Tsedaye Makonnen is an Ethiopian-American interdisciplinary artist. Other titles she bears and which inform her art practice are mother, educator, and birthworker. Her work attempts to convey the African Diaspora’s creative responses to forced migrations and our attempt to assimilate and recreate the Self within new territories. Through sculpture, prints, performance, photography, video and installations she explores the universality, resilience and contradictions found in blackness across borders. Tsedaye is the 2018 DC Public Library Maker-in-Residence, recipient of the 2018 DCCAH Arts Fellowship grant and a former Artist-in-Residence at Artist Mother Studio. In 2018, she co-curated a multidisciplinary exhibit titled Hyphen American at Gallery 102 featuring 20 artists. In the past she has performed at Art Basel Miami, Smithsonian National Museum of African Art, Smithsonian National Portrait Gallery, El Museo del Barrio, Pratt Film Institute, Queens Museum, Festival International d’Art Performance in Martinique, Chale Wote Street Art Festival and more. This summer, through the support of her residency with DCPL, she completed a residency at El Anatsui Studios in Nsukka, Nigeria and traveled to Addis Ababa, Ethiopia for a cross-cultural exchange among artists and institutions. Currently she is showing sculptural work in Pittsburgh at the August Wilson Cultural Center, in a group exhibition, Familiar Boundaries, Infinite Possibilities, curated by Kilolo Luckett.

China Martens, Panelist and Author
China Martens is a zinestress extraordinaire based in Baltimore. Her first book, The Future Generation: The Zine-Book for Subculture Parents, Kids, Friends & Others, is a compilation of sixteen years of her first zine. She is also the co-editor of Don’t Leave Your Friends Behind: Concrete Ways to Support Families in Social Justice Movements and Communities and Revolutionary Mothering: Love on the Front Lines. Since 2003, China has facilitated workshops to support for parents and children in activist and radical communities. In 2009, she co-founded Kidz City, a radical childcare collective in Baltimore.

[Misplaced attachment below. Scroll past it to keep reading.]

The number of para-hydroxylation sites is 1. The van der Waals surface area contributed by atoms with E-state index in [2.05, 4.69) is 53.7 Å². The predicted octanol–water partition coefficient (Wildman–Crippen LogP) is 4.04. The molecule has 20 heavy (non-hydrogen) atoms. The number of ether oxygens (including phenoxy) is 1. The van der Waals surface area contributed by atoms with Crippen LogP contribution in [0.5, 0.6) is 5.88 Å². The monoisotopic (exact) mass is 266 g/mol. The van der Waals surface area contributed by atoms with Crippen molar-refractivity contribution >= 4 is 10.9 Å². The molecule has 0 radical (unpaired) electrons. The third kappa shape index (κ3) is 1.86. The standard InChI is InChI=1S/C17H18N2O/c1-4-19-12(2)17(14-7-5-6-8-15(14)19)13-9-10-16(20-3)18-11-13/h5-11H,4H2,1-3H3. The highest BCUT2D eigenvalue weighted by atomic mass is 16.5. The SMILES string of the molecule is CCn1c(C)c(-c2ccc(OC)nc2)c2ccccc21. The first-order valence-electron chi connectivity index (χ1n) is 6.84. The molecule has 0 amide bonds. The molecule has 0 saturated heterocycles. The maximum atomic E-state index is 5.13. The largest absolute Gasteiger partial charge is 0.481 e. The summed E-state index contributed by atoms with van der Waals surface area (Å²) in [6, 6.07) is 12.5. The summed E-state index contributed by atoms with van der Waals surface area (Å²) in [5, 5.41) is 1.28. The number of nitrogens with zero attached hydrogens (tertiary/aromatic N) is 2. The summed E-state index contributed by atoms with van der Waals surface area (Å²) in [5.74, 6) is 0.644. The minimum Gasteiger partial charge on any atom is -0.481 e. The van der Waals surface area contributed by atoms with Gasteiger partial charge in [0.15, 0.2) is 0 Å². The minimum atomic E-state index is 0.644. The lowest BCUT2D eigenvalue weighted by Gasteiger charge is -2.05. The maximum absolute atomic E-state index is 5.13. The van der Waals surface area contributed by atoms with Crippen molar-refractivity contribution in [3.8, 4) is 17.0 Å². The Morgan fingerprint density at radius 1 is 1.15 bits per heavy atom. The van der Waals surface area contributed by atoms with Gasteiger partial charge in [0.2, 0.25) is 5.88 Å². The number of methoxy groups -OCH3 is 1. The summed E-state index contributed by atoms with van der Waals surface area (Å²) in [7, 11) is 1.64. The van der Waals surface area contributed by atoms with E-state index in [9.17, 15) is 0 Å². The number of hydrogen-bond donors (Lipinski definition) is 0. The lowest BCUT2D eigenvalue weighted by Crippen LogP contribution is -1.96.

Raina Martens, Maternal Journal co-editor
Raina Martens is a multidisciplinary artist based in Washington, DC. Trained as a ceramicist, they make artifacts that dramatize the entanglement of social and material worlds. They also play guitar in the band Ultra Beauty and study philosophy and theory. Recent accomplishments include the release of Ultra Beauty’s self-titled EP on Sister Polygon Records, Soil Lab, a collaboration with Margaret Boozer and environmental justice activist, Glenn Ross, which appeared at MICA, and the opportunity to show a ceramic and research-based work, “A Geology of Hauntings,” at the abolitionist convergence, Fight Toxic Prisons, in Pittsburgh, PA.

Tyra Mitchell, Creator of @artmomproject
Tyra Mitchell is a visual artist and curator born and raised in Washington, DC. Her work focuses on marginalized communities and showcasing the beauty often overlooked within them. After having her twin girls in 2018, her personal projects began to center around documenting families and motherhood.

The AMS Conference and Residency have been funded in part by the DC Commission on the Arts and Humanities, which receives support from the National Endowment for the Arts. AMS is also made possible with the generous support of the following individuals: Margaret Boozer, Elizabeth Carberry, Carlyn Caruthers, Deirdre Ehlen MacWilliams, Jenny Fey, Lauren Hilyard, Leslie Holt, Lynnette and Steve Hughes, Rebecca Hook and Joseph Katona, Andrea Limauro, Audrey Neff, Mary Margaret Plumridge, and Jocelyn Sigue.